• Great post!

    I've been thinking a ton about what business model will unlock consumer generated media long-term (not, the flavor of the week). Looking at the past's biggest winners online I see names like Google, Overture/Yahoo, and eBay -- all businesses that monetize content in a marketplace fashion. Although they are toying with a variety of hosted-content plays, their core revenue/profits flow from taking a cut of marketplace transactions for advertising or goods/services.

    Therefore, I've been searching for THE marketplace for consumer generated media. It isn't hosting-centric players like YouTube, MySpace, Revver, Flickr, Blogger, TypePad, WordPress or FaceBook; but it should unlock value for users of all of those. The closest platform I've found is PayPerPost -- if you can get past the knee-jerk reaction that people are driven to post for money, not self-expression. I believe self-expression is the key to consumer generated advertising and allowing people to monetize what they already do. Interestingly, monetization may help increase the quality and quantity of self-expression, but the driver of CGM will always be sharing your opinions/experiences/talents.

    Whether you agree or disagree, click my sig-digg and I'd love to hear whether the future of CGM includes organic and sponsored content; and whether the best positioned business model is NOT hosting-based, but instead leverages a marketplace for buyers and sellers of CGM to transact with each other.

  • Excellent piece. I've made decent money on Revver ($2000) and Metacafe ($2200). And I've started to experiment with Eefoof. But Lulu.TV was new to me.

  • To be clear, in Ponzi schemes you *only* get paid when you induct new members. In this case, you get paid on every click (i.e. it's merit based), and you can affect the outcome (i.e. change your odds), so it's not gambling either. It's more like a co-op.

    And "other options with no cost of entry do not pay creators", and they end up with a mess of shoddy videos, porn ads, and copyright abuse.

    If they do pay creators, they do so with ads. Ads create site clutter, bother users, and bring one more voice into the editorial flavor of a site. (e.g. an advertiser likes to decide what video their ads play with/near or not).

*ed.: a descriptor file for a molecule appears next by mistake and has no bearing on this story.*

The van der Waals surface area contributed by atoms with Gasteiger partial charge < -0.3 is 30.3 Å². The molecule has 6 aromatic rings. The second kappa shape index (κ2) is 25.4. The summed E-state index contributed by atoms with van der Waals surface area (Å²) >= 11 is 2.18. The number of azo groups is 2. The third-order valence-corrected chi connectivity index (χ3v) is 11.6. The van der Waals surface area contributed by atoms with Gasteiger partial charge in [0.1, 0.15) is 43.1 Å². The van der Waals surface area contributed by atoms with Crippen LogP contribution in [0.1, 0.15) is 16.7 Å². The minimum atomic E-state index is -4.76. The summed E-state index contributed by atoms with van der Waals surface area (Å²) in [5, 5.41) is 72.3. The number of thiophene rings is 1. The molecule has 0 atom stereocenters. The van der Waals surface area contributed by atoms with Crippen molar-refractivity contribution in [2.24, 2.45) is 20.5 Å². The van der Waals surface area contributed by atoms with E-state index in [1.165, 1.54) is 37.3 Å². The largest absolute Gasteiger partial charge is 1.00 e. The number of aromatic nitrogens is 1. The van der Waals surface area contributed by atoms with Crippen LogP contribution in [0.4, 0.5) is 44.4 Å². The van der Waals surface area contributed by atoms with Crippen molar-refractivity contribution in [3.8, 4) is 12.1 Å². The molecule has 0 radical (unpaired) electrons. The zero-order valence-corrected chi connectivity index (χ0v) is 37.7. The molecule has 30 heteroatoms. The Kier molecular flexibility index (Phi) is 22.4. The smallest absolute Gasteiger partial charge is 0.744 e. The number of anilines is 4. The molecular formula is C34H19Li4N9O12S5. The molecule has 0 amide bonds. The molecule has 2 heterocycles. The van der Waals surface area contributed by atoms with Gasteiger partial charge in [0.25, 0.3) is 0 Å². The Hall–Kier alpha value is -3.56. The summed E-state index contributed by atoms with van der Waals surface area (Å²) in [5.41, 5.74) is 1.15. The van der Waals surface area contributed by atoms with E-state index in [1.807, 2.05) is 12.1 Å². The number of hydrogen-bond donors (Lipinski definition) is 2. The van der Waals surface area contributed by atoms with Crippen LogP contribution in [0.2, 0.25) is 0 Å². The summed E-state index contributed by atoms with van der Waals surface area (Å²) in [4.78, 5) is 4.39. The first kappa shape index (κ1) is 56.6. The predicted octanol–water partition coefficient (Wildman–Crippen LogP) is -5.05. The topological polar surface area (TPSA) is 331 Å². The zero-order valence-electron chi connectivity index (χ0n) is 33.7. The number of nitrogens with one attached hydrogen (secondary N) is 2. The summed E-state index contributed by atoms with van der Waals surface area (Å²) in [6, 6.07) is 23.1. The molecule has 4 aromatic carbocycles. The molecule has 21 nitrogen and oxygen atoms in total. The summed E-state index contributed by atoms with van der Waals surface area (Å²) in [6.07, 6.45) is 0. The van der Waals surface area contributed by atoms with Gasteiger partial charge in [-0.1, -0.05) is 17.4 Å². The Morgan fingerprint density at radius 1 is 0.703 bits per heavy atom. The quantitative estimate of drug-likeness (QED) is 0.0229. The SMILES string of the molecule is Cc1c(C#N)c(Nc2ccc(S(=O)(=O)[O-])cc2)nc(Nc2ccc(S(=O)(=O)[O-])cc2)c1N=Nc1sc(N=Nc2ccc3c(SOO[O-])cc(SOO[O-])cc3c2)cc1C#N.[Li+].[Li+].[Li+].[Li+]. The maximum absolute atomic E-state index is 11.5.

That said, we do have a free membership. Free users can upload and share all they want, they just can't get paid.

    Maybe we'll figure out a way to get money in the co-op that's not from creators. Say from user donations, or monthly site patrons/sponsors.

    Thanks for blogging about us!
    --jeremy

  • Mark, I too am skeptical of Lulu.tv's model -- there's a Ponzie scheme aspect too it, and there are too many other options with no cost of entry.

    John -- many thanks, I'm honored -- you're not the first to think I'm a slob.

    Brian, I don't know if YouTube will adopt the exact same model as Revver, but I do think that they need to create a revenue sharing platform if they want to keep the content that actually has the potential to generate revenue. I agree that Red Swoosh's that the viewer install software is a tough proposition -- it all depends on how much the viewer WANTS to view the content.

  • You Tube's license to use your content terminates as soon as you withdraw the content from the site, which virtually eliminates You Tube's ability to use the content in any other medium. I bet they will be cutting online syndication deals though.

    Scott, don't you think You Tube has little choice other than to adopt Revver's model? How else can you monetize that content and crowd without alienating the content producers?

    Also, thanks for the link to Red Swoosh... hadn't seen that. Given the fact that Revver provides free hosting AND 50% of ad revenue, plus the fact that Red Swoosh requires an install by the viewer, the concept seems dead in the water to me at this point. Maybe I'm missing something.